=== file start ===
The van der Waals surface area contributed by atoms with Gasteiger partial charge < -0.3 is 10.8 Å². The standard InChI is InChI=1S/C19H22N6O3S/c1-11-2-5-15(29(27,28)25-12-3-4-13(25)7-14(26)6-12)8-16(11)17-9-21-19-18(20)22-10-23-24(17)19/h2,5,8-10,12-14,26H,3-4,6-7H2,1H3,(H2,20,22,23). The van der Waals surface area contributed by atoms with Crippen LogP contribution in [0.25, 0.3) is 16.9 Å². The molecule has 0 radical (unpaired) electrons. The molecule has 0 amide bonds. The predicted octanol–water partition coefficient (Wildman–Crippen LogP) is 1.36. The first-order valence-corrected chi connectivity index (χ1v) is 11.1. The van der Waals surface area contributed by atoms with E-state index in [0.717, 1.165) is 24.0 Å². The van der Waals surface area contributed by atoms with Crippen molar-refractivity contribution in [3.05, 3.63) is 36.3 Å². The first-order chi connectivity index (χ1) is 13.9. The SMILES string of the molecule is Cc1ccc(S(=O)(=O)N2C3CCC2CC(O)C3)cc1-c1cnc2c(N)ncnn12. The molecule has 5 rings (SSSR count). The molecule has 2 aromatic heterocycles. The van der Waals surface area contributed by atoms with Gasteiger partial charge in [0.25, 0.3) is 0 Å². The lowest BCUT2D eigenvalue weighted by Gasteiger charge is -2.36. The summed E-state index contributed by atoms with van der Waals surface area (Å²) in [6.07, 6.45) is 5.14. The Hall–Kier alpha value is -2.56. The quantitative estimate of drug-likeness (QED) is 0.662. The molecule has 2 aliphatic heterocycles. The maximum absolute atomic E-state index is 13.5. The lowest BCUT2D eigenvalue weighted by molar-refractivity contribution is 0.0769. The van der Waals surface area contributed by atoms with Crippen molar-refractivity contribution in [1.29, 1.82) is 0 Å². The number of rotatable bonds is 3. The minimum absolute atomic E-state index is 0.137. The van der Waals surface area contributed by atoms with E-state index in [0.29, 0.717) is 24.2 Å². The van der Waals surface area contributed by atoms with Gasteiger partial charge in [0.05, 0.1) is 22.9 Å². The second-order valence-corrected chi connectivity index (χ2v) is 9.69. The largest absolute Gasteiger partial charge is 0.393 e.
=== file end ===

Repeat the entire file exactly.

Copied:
The van der Waals surface area contributed by atoms with Gasteiger partial charge < -0.3 is 10.8 Å². The standard InChI is InChI=1S/C19H22N6O3S/c1-11-2-5-15(29(27,28)25-12-3-4-13(25)7-14(26)6-12)8-16(11)17-9-21-19-18(20)22-10-23-24(17)19/h2,5,8-10,12-14,26H,3-4,6-7H2,1H3,(H2,20,22,23). The van der Waals surface area contributed by atoms with Crippen LogP contribution in [0.25, 0.3) is 16.9 Å². The molecule has 0 radical (unpaired) electrons. The molecule has 0 amide bonds. The predicted octanol–water partition coefficient (Wildman–Crippen LogP) is 1.36. The first-order valence-corrected chi connectivity index (χ1v) is 11.1. The van der Waals surface area contributed by atoms with E-state index in [0.717, 1.165) is 24.0 Å². The van der Waals surface area contributed by atoms with Crippen molar-refractivity contribution in [3.05, 3.63) is 36.3 Å². The first-order chi connectivity index (χ1) is 13.9. The SMILES string of the molecule is Cc1ccc(S(=O)(=O)N2C3CCC2CC(O)C3)cc1-c1cnc2c(N)ncnn12. The molecule has 5 rings (SSSR count). The molecule has 2 aromatic heterocycles. The van der Waals surface area contributed by atoms with Gasteiger partial charge in [0.25, 0.3) is 0 Å². The lowest BCUT2D eigenvalue weighted by Gasteiger charge is -2.36. The summed E-state index contributed by atoms with van der Waals surface area (Å²) in [6.07, 6.45) is 5.14. The Hall–Kier alpha value is -2.56. The quantitative estimate of drug-likeness (QED) is 0.662. The molecule has 2 aliphatic heterocycles. The maximum absolute atomic E-state index is 13.5. The lowest BCUT2D eigenvalue weighted by molar-refractivity contribution is 0.0769. The van der Waals surface area contributed by atoms with Crippen molar-refractivity contribution in [1.29, 1.82) is 0 Å². The number of rotatable bonds is 3. The minimum absolute atomic E-state index is 0.137. The van der Waals surface area contributed by atoms with E-state index in [0.29, 0.717) is 24.2 Å². The van der Waals surface area contributed by atoms with Gasteiger partial charge in [0.05, 0.1) is 22.9 Å². The second-order valence-corrected chi connectivity index (χ2v) is 9.69. The largest absolute Gasteiger partial charge is 0.393 e.